The convergence of haute and mass-market cuisine.

What to eat. What not to eat.
Jan. 28 2004 1:21 PM

Make It New

How the pursuit of novelty has caused haute cuisine to go mass market.

You know you're living in a late culture when a chef—in this case, three-Michelin-starred Catalan Chef Ferran Adrià—serves you shrimp broth in a pipette, foie gras that has been frozen and ground to a powder, and a mushroom appetizer spritzed with a custom-made woody fragrance. Historically speaking, such baroque food isn't the best indicator for a society's fate: Apicius wrote recipes for flamingo tongues and stuffed dormice shortly before Rome burned, and France's revolutionary deluge followed Louis XIV's marathon feasts by a mere few decades.

Prawn pipette
Prawn pipette

So, it is with a shiver of foreboding that I made my way through the recently published English translation of El Bulli 1998-2002, a coffee-table book (and CD-ROM) celebration of the eponymous restaurant started by Adrià and his partners, Juli Soler and brother Albert Adrià. For its price—120 euros, plus international shipping—you could almost fly to Spain to visit Adrià in person, but the publication is a true lust object, even if its clunkily translated prose and cryptic flavor charts make it read like a kooky patent application. The combination cookbook/catalog raisonée/creative manifesto is packed with extreme close-up photographs of El Bulli's most famous and infamous dishes from the past several years: the pasta made out of jellied meat stocks, the carbonated sugars (think Pop Rocks), and—of course—the foams. Like other three-star chefs, Adrià works in the rarified air of the high-end kitchen, with an army of assistants, ingredients of the highest quality, and a clientele eager for amazement. But it's the incredible feats of culinary engineering detailed in the book—the cuttlefish shaved into translucent pasta skin and the man-made caviar—that have made Adrià, even without the help of a TV show, the most talked-about chef in the world. And with his fame, Adrià has played a big role in leading haute cuisine down the same path other art forms have taken in the past century—to the sometimes-messy convergence of high and low culture; in this case, a blending of haute and mass-market cuisines.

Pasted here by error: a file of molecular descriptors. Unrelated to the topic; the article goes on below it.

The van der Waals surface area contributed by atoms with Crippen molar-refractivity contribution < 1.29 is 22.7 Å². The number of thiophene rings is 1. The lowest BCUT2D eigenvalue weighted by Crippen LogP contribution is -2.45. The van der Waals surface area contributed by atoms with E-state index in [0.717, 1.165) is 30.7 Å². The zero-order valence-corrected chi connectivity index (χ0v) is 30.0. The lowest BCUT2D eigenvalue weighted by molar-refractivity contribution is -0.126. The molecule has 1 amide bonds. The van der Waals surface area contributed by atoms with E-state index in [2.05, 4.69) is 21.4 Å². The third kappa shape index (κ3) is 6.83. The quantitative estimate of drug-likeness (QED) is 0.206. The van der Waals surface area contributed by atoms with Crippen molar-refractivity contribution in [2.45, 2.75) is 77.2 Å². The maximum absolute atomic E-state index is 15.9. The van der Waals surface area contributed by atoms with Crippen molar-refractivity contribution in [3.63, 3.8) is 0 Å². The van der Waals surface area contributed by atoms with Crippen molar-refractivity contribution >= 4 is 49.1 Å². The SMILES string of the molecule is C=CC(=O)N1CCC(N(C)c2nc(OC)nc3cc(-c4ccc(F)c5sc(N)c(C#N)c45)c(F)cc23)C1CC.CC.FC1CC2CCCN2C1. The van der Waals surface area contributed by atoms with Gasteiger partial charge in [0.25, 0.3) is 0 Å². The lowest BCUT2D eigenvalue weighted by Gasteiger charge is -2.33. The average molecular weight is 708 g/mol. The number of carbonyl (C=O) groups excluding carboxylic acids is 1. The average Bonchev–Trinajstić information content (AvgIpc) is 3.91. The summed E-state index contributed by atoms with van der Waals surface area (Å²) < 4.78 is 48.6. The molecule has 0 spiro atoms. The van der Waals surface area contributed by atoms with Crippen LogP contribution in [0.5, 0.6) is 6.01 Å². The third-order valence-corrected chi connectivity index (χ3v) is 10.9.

Adrià is most famous for his foams—slithery, liquified blobs (made of anything from cod to raspberries to potatoes) that have been frothed up with a whipped-cream dispenser. The appeal of the foams is simple—they feed our hunger for novelty—and they have almost single-handedly made Adria the oft-profiled superstar he is today. Chefs around the world, most of whom are less skilled than Adrià, use the froths to announce their avant-garde culinary aspirations. Adrià, however, retires his recipes at the end of each season and has moved beyond ordinary forms. Not long ago he sat for the cover of the New York Times Magazine holding a bowl of carrot-mandarin "air"—the foam's evanescent descendant.

Adrià is often grouped with other inquisitive chefs who have embraced food technology, including Heston Blumenthal and Pierre Gagnaire; their style of cooking has sometimes been called "molecular gastronomy." Like Adrià, these chefs are devoted to a semiscientific research into new taste combinations, techniques, and presentation. (They sometimes partner with food scientists.) Adrià and Blumenthal have also participated, with several food technology companies, in an EU-funded project (inicon.net), the main goal of which is to promote the modernization of gastronomy and "prepare a world where chemistry would not be perceived as a danger, but instead a help in the kitchen." Ironically, such tech-y gastronomy has reached its apogee at the same moment as has its near opposite, the preservationist Slow Food movement, which seeks to preserve the oldest, most traditional methods of cooking. Each culinary movement is reacting to the mass food culture: One rejects industrial food in favor of culinary authenticity; the other uses industrial food techniques to ruffle up the rarified realm of haute cuisine.